So this new WIP I have going on. It’s a whopper, y’all. It’s making feel all the feelings–in the universe–all at once. I alternate between giggling and happy to morose and wanting to never see the written word again for as long as I live. I’m not an “overly emotional” person by most people’s standards, so this is new territory for me. To be honest, if this WIP didn’t encompass a social issue that I happen to care deeply about I don’t know that I’d put myself through this.
And heaven knows I’m having to push. I have to force myself back to this thing over and over again. I’m ashamed to say I’ve tried to quit writing it completely not once but twice. Yet here I sit, back at it again. This is the story that’s demanding to be written–the issue that’s at the center of my heart.
So it’s no wonder an article titled, “20 Great Writers on Motivating Yourself to Write, No Matter What” would catch my eye today. Sure enough, I was nodding in agreement at the first author’s words and was so moved by the time I got to the fourth that, well, I started writing this blog post. A few of the quotes struck such a personal cord with me that I’m including them here, but if you’re struggling with forcing yourself to write every day the way I am–just go read it. It’s so worth it.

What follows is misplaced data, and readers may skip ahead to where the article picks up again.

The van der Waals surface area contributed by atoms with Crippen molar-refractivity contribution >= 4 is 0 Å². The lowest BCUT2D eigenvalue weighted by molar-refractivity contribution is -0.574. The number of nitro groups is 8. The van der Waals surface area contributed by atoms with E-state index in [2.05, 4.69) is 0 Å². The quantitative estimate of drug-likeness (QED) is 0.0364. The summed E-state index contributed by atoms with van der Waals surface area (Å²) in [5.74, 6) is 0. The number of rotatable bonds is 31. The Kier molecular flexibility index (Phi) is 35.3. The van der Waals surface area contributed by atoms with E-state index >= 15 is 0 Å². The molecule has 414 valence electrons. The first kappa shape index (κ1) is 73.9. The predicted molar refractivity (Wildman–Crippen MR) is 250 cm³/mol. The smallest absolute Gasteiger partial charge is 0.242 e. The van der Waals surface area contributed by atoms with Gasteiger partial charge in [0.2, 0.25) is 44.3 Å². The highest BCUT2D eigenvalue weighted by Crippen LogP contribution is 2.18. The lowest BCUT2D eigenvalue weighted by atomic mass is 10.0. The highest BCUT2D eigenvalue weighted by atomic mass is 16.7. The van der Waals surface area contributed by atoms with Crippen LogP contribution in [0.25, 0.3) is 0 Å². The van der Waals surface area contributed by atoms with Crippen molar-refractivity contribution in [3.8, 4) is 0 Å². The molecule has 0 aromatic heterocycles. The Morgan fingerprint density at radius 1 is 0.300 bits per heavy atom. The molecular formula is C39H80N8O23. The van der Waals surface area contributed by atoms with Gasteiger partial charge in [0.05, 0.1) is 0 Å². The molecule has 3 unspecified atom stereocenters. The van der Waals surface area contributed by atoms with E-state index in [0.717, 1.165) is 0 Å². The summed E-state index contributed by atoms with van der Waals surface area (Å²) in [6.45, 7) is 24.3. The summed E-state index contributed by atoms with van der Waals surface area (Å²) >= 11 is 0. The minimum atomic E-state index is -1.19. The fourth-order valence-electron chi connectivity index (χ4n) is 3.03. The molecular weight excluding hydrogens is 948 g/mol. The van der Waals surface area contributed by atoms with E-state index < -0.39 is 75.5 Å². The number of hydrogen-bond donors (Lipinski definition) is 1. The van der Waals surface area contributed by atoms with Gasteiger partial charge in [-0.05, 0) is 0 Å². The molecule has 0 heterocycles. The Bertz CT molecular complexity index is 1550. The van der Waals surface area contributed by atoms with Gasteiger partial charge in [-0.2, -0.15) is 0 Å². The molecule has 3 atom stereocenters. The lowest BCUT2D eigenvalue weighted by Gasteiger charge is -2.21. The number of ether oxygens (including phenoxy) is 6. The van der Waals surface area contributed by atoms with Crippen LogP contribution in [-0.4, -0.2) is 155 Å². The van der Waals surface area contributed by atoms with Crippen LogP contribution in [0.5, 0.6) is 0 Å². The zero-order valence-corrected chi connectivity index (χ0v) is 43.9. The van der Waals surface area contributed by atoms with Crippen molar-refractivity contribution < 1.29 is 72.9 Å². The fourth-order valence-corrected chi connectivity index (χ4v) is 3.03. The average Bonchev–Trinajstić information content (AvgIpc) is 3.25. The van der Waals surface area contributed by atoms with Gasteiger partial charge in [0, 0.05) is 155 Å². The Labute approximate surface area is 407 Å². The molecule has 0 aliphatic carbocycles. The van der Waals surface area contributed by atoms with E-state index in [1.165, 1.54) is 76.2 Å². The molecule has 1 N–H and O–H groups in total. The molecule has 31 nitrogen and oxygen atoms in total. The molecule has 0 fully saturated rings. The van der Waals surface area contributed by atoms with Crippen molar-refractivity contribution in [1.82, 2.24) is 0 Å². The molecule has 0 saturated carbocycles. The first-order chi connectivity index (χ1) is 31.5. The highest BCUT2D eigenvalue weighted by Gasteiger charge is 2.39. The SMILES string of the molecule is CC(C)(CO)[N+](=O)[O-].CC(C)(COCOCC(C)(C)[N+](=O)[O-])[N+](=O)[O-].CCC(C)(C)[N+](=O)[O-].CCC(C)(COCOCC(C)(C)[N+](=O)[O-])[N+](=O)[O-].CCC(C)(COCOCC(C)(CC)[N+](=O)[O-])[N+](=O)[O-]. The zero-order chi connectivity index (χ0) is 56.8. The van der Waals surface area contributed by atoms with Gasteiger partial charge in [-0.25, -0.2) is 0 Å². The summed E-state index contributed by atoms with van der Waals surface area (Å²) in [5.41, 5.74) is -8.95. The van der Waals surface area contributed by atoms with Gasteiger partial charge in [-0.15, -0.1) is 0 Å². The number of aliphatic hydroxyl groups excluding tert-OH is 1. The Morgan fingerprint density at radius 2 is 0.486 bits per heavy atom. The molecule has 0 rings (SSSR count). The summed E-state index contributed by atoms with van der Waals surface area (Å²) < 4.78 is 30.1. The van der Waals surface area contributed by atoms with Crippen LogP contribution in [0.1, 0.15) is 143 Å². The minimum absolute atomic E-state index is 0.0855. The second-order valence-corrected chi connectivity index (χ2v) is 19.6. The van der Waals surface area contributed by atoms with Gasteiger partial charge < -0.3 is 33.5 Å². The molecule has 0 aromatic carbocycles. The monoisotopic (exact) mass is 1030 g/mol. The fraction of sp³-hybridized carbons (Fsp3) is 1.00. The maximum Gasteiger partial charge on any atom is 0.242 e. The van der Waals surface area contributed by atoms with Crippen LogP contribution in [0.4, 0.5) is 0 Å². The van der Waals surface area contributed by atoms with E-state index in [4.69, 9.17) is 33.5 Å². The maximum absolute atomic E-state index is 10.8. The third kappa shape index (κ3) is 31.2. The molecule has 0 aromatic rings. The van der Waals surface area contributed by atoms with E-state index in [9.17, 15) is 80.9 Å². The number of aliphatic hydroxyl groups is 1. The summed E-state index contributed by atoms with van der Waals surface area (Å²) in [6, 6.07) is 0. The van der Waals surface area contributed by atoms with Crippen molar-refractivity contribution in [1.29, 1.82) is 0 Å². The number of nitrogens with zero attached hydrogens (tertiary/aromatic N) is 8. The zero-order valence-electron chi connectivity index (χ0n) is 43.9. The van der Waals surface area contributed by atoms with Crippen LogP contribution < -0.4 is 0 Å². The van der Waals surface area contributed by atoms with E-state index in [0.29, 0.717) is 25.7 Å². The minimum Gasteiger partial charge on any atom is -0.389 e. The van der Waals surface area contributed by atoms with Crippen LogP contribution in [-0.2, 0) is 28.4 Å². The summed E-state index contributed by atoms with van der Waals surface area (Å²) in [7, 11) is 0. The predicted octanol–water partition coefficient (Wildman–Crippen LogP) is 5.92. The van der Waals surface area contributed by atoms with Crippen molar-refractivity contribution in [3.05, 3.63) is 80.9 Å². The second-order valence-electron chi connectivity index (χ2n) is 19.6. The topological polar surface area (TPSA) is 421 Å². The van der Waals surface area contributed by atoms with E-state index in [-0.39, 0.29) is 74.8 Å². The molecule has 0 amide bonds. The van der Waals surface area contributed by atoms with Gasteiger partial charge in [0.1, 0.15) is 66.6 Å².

“Most people say, “Show, don’t tell,” but I stand by Show and Tell, because when writers put their work out into the world, they’re like kids bringing their broken unicorns and chewed-up teddy bears into class in the sad hope that someone else will love them as much as they do.”
Ain’t this the truth? (Sorry, my Southern slipped out.) Maybe part of the reason we (I mean I) have such a hard time putting words to paper every single day is because we’re wrestling with that voice that says: “This is stupid. No one is going to like this. You’re wasting your time–people are going to read this and know you have no clue what the hell you’re doing.” It’s no different than the child who second-guesses their decision to bring their chewed up teddy bear to show and tell for fear the other children will say, “What is that?”